“Self-reliance is the only road to true freedom, and being one’s own person is its ultimate reward.”
Today’s post is from Karen Austin.
The month before he turned 13, my dad became the man of the house. In February of 1951, his father died during gallbladder surgery.
As the oldest of three boys, he assumed a lot of responsibility. He worked after school at the family jewelry store. He often made dinner while his mother worked late doing bookkeeping for the store. He joined the military to pay for college.
Because of the way he grew up, Dad learned to be self-reliant. To do things for himself. To be responsible for his own well being, happiness and success in life.
This example by Dad formed the foundation for how I now live. It’s the best lesson I learned from him.
As a child, my dad encouraged us to be thrifty. We turned off lights as we left rooms. We took short showers. We ate a lot of home cooked meals. My mother made quilts, sewed our curtains and made some of our clothes. My mother was a great cook, having grown up on a farm and having studied home economics in college. But my father was also a wonderful cook.
Dad’s shrimp tempura and vegetables… imagine the best, double it, that’s how good! I remember waking up many mornings to the smell of soups simmering on the stove.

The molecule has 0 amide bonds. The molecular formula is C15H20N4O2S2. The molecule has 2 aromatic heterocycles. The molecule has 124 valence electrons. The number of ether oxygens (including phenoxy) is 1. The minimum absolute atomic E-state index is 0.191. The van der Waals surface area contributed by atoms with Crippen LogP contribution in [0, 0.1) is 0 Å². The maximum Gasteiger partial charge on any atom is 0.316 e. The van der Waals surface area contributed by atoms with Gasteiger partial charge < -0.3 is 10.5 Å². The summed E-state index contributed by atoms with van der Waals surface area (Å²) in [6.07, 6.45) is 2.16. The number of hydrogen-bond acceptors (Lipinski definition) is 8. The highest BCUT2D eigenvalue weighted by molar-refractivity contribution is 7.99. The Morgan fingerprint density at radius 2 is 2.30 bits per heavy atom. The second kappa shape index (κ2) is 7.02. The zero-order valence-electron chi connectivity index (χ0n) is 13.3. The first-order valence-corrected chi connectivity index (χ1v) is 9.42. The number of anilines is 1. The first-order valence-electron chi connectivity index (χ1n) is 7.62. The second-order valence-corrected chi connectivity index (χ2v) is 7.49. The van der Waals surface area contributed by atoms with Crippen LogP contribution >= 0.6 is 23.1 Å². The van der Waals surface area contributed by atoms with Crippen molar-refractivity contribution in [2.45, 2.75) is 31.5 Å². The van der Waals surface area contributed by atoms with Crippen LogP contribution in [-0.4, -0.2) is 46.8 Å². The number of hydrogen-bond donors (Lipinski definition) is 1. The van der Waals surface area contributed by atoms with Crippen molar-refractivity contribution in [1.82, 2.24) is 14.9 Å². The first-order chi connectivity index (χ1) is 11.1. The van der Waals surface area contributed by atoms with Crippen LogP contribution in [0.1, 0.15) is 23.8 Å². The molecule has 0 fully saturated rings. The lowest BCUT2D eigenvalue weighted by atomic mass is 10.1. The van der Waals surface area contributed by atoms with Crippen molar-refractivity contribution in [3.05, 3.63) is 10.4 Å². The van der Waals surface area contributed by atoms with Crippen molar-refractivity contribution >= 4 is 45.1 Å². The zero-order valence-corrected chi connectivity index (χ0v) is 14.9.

If Dad couldn’t sleep, he would make soups from scratch: chicken noodle, clam chowder, lima bean with ham hock. Sometimes the homemade noodles would be drying on the counter top.
When I left for college, Dad taught me how to manage money…
“Write up a budget and stick to it. Build up savings for at least three months of expenses. Don’t use credit cards unless you immediately pay them off in full.”
Now that I am married with two children of my own, my father’s voice echoes with mine:
Budget. Save. Be self-reliant. Take responsibility for my own success… and my failures in life.
Now when I make soup from scratch, I sense Dad’s presence while stirring the simmering pot. Dad’s shrimp tempura? I learned to cook well, but not nearly “Dad good.”